Friday, March 21, 2014

Weekly Tip - Want results? Make it easy for people to understand you

My blog entries are usually quite lengthy, but making it easy to understand isn't always about keeping it short. I do realise the length of an article can be an issue and you may notice that each weekly tip is summarised in the first 100 words or so. There is a reason for this, which I will explain shortly, but onto the summary.

Summary; In both your written and verbal communication make it easy for people to understand you and you will get better results. A few points to keep in mind;

  • People are busy (they might get bored if you aren't getting to the point)
  • Choose your headline wisely (if you hide your point in a forest of language it won't be found)
  • People aren't good at English (many intelligent, native speakers will struggle if your vocabulary is too fancy, for non native speakers is a nightmare!)
  • Put the action clearly in the communication (don't expect people to just know what you want because it is obvious to you).
  • Summarise (if you have a lot to say, break it down into a short summary - like this one!)

Okay, all this seems pretty obvious, but why do people then get frustrated when action isn't taken as a result of their communication?

People are busy; 
People tend to pay attention to things that interest them, or that may cause them harm. If your message doesn't drop into one of those categories, then you have a lot of work to do. Keeping your message easy to understand well help. 

For example which of the following Is better;

"I need to raise an issue that might cost us up to 100k. Andy is the only person that has access to all the information needed to verify the the amount. I've spoken to him and he thinks it will be half a days work. depending on the outcome, we may need to get the team together to identify a resolution. Would you please authorise half a day for Andy to work on this, preferably by Monday to get things moving?"


"I've been looking at the figures and there seems to be a few problems with the analysis, and I think it might be worth the team getting together and taking a look, I could do with using Andy for half a day if that's okay before hand to go through the numbers, would that be okay?"

I would go with the first option, funny, as there are more words, so what I mean by people are busy, is they are too busy for stuff that isn't getting to the point. For example, The first example contains a figure that is likely to grab anyone's attention, additionally it is clear on exactly what is required - an authorisation to use Andy for half a day.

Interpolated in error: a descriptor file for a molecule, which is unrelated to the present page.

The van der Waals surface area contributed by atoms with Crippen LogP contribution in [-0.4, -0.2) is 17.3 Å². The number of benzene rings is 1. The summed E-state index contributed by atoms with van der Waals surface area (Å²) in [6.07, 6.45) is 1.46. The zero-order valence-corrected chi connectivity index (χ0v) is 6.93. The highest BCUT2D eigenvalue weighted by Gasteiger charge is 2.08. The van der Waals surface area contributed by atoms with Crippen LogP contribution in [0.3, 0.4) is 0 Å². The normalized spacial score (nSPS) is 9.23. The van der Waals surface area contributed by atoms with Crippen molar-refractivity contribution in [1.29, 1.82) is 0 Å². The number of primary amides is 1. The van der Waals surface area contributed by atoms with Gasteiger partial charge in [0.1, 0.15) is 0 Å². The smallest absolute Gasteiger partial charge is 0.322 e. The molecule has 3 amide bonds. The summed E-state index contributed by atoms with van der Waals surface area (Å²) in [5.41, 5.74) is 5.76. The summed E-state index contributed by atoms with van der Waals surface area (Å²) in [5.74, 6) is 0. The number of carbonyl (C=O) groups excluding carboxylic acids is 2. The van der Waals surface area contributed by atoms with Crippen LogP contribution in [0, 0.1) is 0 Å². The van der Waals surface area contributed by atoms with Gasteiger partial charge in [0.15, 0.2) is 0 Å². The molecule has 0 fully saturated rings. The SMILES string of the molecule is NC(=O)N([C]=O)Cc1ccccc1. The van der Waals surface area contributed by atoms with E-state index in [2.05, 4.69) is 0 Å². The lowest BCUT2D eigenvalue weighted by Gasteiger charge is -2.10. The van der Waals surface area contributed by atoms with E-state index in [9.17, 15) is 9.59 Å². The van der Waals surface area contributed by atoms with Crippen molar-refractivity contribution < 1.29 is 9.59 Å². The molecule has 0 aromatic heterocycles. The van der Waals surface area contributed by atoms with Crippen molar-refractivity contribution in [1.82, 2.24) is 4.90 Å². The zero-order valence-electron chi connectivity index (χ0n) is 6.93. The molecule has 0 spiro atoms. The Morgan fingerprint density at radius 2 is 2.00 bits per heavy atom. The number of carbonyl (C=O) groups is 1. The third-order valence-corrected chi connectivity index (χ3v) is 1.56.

The second will most likely either result in a string of emails, or worse be ignored by the person receiving it, the first might just result in, "happy for you to use Andy, let me know if you need anything else."

Choose your headline wisely
In the example above, the number, "100k" will grab your attention, make sure that you have your headline in there!
Also some don't just skim read, they skim listen too. If they have something on their minds they may not be giving you their full attention, look for things that get their attention. for some it's numbers, for others, it may be a damage to the company reputation, looking bad in front of a customer or even just looking bad in front of their boss!

People aren't good at English
Nobody likes to feel stupid, and often those who need to Google a word they are reading or second guess what you are saying, are going to feel stupid. If that is your intention, stop, it won't do you any favours to confuse people, and if others witness it, they may think they are next!

Say what you mean at about the level of language you would expect to read in a newspaper like The Sun. This way you won't lose your audience (you will get more respect for being a clear communicator than using degree level language to make you feel clever).

Put the action clearly in the communication
Unless you really have to, don't leave people to think, just say what you want using a polite request, e.g. "would you please send me the month end report today"

The,"would you please" serves as a polite request that someone can say no to if needed without confrontation. The, "send me the month end report" clearly states what it is you want. Finally, when you want, as the "today" part is essential and gives context to the urgency. Take note if you are a manager and make a request without giving a due date, this will lead to either panic as folk drop what they are doing, or ignore it because you didn't specify a date. 

I tend to put an executive summary at the start of communication, my summaries normally look like a contents page with a sentence to explain each item - if you look back to the start of how I wrote the summary for this section, it just says;

  • "Summarise (if you have a lot to say, break it down into a short summary - like this one!)".

I do this as the message I want to convey is more important than making sure everyone reads every word I've written or spoken (I expect very few will read all 1000 words of this post). If I wanted more hits, I could use grabbing techniques that are often seen such as, "you won't believe what this person did to getting understood in the workplace...." and then you read a lame story and are disappointed. Well, that may work for social media, but a conversation, email or presentation at work you need all the information quickly accessible, a summary can provide that, and most importantly, make it easy for people to understand you.

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